Saturday, February 10, 2007

Manly numbers in Tashelhiyt Berber

I've been looking at how and why Arabic numbers have been so widely borrowed into Berber, and came across a rather illuminating quote:
"Also, for the numbers 3-29 one frequently chooses the Arabic terms (ie. those in §171.) The women and small children of the Tazĕrwalt-Shlûḥ by preference count (as far as possible) with the Berber numbers, the men by preference (from 10 up) with the Arabic ones. Therefore the Shlûḥ call the Berber numbers laḥsâb (الحساب) ntimġârin, and the Arabic ones laḥsâb niirgâzĕn - ie women's counting* vs. men's counting."

("Auch für die Zahlen von 3-29 wählt man häufig die arabischen Bezeichnungen (s. diese in §171). Die Frauen und kleinen Kinder der Tazĕrwalt-Schlûḥ zählen lieber (soweit es angeht) mit den berberischen Zahlen, die Männer lieber (von 10 an) mit den arabischen. Deshalb bezeichnen diese Schlûḥ die berberische Zählweise als laḥsâb (الحساب) ntimġârin, die arabische aber als laḥsâb niirgâzĕn - also als die Frauenzählweise, bezw. Männerzählweise." - Stumme 1899:102)

If you're interested, and in the vicinity of Cambridge in March, I'll be talking about this issue at CamLing.

* Shurely "old women's counting"?

Stumme, Hans. 1899. Handbuch des Schilhischen von Tazerwalt. Leipzig: J. C. Hinrichs.


Anonymous said...

Dear Lameen,

Nice and informative site you have, and just read the short text about counting in Tashelhiyt Berber.

But I have to share with you this information to show you that also aged man and poets used the original Berber numbers in Tashelhiyt Berber.

If you follow the discussion on this link you will see examples given 1) poet 3umar Wahruc 2) colleted information from Demnat by Said Boulifa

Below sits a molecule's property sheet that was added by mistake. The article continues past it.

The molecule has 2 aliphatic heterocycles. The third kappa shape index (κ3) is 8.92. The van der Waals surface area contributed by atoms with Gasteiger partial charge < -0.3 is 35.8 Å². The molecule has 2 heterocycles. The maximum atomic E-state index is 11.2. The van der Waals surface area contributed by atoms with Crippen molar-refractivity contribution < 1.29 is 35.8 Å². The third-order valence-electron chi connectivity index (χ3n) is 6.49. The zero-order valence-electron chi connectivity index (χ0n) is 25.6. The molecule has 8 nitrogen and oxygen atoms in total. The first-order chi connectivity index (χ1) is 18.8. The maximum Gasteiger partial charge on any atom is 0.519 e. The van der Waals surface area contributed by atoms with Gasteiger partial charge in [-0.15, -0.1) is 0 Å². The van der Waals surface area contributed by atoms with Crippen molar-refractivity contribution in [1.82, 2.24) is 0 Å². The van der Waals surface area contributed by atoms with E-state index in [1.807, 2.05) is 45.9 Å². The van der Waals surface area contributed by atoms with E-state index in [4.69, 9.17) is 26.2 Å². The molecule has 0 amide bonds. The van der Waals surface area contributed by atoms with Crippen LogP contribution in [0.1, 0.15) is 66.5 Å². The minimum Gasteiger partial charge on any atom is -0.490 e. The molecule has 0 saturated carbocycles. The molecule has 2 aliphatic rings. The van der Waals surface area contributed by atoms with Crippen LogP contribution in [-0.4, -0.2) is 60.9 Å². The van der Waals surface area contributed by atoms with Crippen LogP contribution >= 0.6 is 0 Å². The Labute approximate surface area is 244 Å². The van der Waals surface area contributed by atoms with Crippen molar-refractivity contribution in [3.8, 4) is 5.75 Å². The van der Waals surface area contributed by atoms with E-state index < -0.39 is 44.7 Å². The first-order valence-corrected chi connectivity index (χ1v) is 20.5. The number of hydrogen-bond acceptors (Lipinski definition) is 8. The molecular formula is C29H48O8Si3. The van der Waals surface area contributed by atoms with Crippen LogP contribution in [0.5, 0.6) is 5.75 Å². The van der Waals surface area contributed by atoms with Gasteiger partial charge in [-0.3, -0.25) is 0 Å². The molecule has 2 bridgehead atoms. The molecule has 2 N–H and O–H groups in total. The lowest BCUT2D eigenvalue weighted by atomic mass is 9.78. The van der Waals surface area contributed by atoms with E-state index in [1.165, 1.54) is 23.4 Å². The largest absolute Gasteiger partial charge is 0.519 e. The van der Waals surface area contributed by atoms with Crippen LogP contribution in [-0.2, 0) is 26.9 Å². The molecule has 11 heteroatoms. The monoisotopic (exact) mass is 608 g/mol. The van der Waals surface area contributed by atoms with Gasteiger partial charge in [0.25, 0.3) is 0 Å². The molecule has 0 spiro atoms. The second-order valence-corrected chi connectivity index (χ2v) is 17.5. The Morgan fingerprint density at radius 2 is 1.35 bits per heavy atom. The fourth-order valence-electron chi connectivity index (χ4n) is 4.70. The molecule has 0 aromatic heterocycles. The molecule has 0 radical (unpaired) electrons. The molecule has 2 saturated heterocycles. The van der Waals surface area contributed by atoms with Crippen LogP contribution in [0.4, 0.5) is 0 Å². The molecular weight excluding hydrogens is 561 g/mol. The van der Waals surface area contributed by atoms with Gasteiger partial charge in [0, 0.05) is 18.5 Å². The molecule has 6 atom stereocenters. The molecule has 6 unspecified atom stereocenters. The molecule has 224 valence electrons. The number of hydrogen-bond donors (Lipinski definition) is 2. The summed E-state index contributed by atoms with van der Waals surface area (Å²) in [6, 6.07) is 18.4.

And there are more source only to be discoverd.

for feedback right me at:

Kind Regards


Lameen Souag الأمين سواق said...

Thanks for the link - that's an interesting discussion. I've come across some similar examples cited from the poem Bahr ad-dumu3: sḍist tmaḍ "six hundred", timiḍi w wafḍan "a hundred thousand." Clearly, Stumme's comments apply (if at all) only to a specific place and time (Tazeroualt in 1899), not to Tashelhiyt in general. In fact, I'd be very interested to hear more about the current situation - I'll email you shortly.

However, it's not only in (this description of) Tashelhiyt that the Arabic numbers are said to be used more by men than by women; the same is reported to be true in Ouargla in Algeria. The fact that men are involved with trade outside their area, and women usually aren't, provides a certain impetus for men to adopt Arabic forms, while women have less reason to.

Anonymous said...


>The fact that men are involved with trade outside their area, and >women usually aren't, provides a certain impetus for men to adopt >Arabic forms, while women have less reason to.

Good point! Same theory applies to the berber language in general. Berber women are the protectors of the language. It has always been the case. If it wasn't for our grandmothers and mothers,Tamazight would be gone by now.

Lameen, if it is possible, would you please post a brief summary of the your coming talk. Thanks!

Lameen Souag الأمين سواق said...

I'd be happy to, once I've made it (and for that matter written it!)